Tuesday, 10 March 2015

New blog up and running…

…sort of…

Can't tell a lie, I've found setting up Jumble Tree really frustrating. Just don't seem to be able to remember how to do it! Or add the bits I want… I badly need to spend a few hours with a kind, patient blogger - who can also put me straight on things like Google+ and Twitter (and all the others). Still gripped by fear anytime a message pops up asking if I want to link in my email contacts. Please no! I'm not even sure who's on my email contacts list, but I do know quite a few of them aren't going to want to hear about the latest thing I've made out of an egg box.

So, Jumble Tree is a work in progress! Fairly basic at the moment, but hopefully the content is there - and if you are keen on crafts for kids, I'll be posting regularly - and making some sneak preview projects from my first book, which is due out in August.


Monday, 9 March 2015

Let them eat bread….Day 3

One of the things I said after the last Challenge was I'd try to make bread a least once a week; but as time trundled on, that good intention slipped away to join all the others... So I felt a bit rusty when I made the first batch on Friday - though got stuck right into the dough pummelling… hadn't been the best week ever.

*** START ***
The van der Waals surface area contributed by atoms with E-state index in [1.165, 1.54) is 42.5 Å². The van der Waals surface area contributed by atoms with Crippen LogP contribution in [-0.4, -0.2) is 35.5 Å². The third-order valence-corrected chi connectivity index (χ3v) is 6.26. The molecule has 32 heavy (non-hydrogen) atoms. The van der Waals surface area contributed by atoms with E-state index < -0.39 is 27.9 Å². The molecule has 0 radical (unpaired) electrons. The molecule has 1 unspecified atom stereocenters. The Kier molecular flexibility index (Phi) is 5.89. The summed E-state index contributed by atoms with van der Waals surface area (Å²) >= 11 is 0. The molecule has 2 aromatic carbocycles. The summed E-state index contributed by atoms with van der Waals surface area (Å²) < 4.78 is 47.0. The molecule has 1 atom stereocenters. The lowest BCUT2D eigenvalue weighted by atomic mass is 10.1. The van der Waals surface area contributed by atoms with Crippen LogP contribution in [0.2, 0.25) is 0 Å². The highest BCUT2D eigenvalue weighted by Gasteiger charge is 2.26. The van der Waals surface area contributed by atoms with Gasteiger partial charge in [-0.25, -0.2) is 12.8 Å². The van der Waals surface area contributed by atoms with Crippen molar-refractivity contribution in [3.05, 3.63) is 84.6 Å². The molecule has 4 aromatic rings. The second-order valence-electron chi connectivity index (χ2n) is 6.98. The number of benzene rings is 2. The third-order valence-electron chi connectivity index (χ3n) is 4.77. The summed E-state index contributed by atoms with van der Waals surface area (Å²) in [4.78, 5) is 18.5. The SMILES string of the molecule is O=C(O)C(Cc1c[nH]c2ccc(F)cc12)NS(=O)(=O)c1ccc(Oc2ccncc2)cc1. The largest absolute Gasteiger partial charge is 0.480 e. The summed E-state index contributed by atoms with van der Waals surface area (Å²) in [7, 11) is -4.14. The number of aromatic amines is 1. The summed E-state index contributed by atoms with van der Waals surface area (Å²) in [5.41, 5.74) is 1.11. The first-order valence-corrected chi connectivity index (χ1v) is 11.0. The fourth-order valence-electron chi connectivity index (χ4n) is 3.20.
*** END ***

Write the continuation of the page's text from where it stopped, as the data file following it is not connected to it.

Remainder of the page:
Of course as soon as I took the bread out of the oven and that tempting fresh-baked smell wafted around the kitchen, I had a groundhog 'been here before' moment: Why don't I do this more often? The kids love it - in fact it's how we get through the Challenge week, because my fussy, FUSSY eater would happily munch bread until it comes out of his ears, which is pretty much what I'm letting him do right now. He won't eat spuds, and can be tricky about pasta and rice, and vegetable have to be heavily disguised. So, bread often saves the day. It's not ideal, I know, but I've spent too many years stressing about it. Now I just go with the flow and try to get a bit of goodness into him. Thankfully he seems to like carrots...